Writing Portfolio


A morning in the British Museum

London is home to a lot of fantastic museums, and I will freely admit that I haven’t visited them all (somewhat inexplicably, I still haven’t been to Sir John Soane’s Museum, which I must do at some point). My favourite is the British Museum, home of artefacts from all aspects of human history, mainly because I am a history addict but also because I always manage to find something new to look at whenever I go. It is, like all of the ‘national’ museums in Britain, free to get in – which also adds to the appeal.

After entering via the impressive porticoed entrance on Great Russell Street (although I usually prefer the northern entrance on Montague Place, opposite Senate House; less crowds) I wandered, as I usually do, over to the Egyptian collection to look at both the Rosetta Stone and the crowds of people looking at it, then taking in the bust of Ramesses II that apparently inspired Shelley to write ‘Ozymandias’ (“I met a traveller from an antique land…”). Having taken in the nearby Elgin Marbles and pieces from not one but two of the Seven Wonders of the World (the British Museum has bits from the Mausoleum at Halicarnassus and the Temple of Artemis), I followed the crowds upstairs to Rooms 62 and 63 – the ones with the Ancient Egyptian mummies (I read somewhere that the British Museum’s collection of Egyptian things is second only to that of the Egyptian Museum in Cairo).

From there I passed through various rooms to get to the Weston Gallery (Roman Britain, including the 4th century AD 28-piece silver dinner service that is the Mildenhall Treasure), and thence to admire the finds from the Sutton Hoo burial site and – one of my favourite exhibits – the Lewis Chessmen. By this point I’d lost track of the time completely – a good thing, as the best museums are always the ones in which you’re so taken by what’s on display that you’re not fully aware of the passage of time.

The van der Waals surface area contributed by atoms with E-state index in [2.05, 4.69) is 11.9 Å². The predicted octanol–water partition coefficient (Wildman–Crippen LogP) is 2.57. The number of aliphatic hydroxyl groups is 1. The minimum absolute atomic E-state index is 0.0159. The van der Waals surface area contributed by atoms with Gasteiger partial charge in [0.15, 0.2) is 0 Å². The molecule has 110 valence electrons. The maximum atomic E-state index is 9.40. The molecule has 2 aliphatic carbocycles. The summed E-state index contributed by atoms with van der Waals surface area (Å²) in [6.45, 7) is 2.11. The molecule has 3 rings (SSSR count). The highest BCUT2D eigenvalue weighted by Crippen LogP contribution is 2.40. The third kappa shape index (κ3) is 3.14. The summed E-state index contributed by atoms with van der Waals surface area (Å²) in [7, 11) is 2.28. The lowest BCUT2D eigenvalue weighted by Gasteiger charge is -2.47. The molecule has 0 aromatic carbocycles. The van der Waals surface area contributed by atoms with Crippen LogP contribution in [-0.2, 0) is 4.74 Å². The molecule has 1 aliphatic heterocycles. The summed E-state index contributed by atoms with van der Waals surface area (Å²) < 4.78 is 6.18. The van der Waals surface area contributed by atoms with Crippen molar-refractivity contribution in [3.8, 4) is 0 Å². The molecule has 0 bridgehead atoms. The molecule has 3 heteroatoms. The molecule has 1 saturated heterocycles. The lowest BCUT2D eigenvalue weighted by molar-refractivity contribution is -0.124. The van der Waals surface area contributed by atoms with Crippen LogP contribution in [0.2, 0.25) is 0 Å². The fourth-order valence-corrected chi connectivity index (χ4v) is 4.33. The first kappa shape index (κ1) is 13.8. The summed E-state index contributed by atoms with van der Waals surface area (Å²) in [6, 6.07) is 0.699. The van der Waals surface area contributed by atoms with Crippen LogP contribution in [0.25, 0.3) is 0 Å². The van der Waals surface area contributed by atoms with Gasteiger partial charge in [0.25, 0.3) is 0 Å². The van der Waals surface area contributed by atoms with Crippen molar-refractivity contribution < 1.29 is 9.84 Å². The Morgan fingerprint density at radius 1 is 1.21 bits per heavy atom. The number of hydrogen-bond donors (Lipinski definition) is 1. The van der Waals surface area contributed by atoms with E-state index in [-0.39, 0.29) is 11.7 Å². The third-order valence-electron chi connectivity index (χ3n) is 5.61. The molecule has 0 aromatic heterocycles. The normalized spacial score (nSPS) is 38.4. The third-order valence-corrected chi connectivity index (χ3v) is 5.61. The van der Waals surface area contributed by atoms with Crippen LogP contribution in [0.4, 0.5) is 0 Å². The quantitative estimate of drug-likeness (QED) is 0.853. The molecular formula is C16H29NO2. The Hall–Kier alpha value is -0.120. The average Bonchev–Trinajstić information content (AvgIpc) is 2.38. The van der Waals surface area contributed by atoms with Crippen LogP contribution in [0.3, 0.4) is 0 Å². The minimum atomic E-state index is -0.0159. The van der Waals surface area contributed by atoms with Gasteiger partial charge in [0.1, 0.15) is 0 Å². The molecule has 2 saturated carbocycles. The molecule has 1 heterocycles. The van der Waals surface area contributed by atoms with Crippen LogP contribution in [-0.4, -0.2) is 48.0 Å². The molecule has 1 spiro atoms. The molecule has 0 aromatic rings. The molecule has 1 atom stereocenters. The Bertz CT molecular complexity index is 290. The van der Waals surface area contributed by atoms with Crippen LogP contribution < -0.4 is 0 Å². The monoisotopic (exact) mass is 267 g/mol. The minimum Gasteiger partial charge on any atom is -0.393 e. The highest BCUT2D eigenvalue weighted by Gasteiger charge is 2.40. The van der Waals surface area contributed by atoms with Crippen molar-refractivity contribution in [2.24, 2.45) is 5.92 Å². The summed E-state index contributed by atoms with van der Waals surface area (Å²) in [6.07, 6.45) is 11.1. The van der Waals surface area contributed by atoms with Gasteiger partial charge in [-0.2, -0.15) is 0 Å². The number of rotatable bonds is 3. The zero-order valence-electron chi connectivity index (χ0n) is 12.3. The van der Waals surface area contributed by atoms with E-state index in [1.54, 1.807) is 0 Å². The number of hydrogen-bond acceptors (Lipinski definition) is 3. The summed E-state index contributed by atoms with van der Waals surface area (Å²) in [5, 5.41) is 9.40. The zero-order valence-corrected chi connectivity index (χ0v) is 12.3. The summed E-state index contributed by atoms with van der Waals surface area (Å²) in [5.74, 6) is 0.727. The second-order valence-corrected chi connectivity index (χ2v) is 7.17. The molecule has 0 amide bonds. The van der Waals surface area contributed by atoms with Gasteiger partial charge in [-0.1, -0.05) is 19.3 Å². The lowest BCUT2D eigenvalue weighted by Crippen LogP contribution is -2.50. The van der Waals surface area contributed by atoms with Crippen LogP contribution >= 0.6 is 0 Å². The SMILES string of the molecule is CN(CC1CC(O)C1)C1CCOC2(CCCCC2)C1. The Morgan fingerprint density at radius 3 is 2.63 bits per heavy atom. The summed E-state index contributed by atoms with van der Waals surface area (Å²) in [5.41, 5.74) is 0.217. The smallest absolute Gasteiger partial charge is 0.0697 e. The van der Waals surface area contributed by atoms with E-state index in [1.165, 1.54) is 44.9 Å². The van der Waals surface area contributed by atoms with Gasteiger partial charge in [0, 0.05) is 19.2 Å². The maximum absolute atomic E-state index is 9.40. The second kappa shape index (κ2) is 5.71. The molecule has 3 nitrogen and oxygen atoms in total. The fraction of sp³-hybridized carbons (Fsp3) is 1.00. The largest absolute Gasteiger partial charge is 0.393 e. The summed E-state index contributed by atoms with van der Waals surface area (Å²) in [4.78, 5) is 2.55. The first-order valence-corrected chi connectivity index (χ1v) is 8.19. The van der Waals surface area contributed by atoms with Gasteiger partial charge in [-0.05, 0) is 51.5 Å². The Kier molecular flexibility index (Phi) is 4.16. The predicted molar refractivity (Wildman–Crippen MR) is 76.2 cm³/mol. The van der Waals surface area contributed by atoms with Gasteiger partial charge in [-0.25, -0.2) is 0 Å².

So much to see, and I’d only covered a fraction of the museum. But what was the ‘something new’ that I saw on my latest visit? Tucked into a corner in one of the larger rooms was a crystal skull – a life-size carving of a human skull made from a single block of clear quartz crystal. I knew that the British Museum had one of those (there was something in the news about it when Indiana Jones and the Kingdom of the Crystal Skull came out back in 2008), but I had never come across it before and, given its provenance I hadn’t though that it would be on display. Back in the late nineteenth century, the British Museum had acquired it on the assumption that had been made by the Aztecs – although scientific tests (including a joint project with the Smithsonian Institution in the USA, which has a similar item in its collection) later showed that it is in fact a fake – made in the nineteenth century at a time when public interest in ancient cultures was high, and passed off as an ancient artefact to cash in on such interest. The accompanying sign says that it’s “probably European, 19th century AD” and “not an authentic pre-Columbian artefact”.

I wonder what I’ll find there next time?

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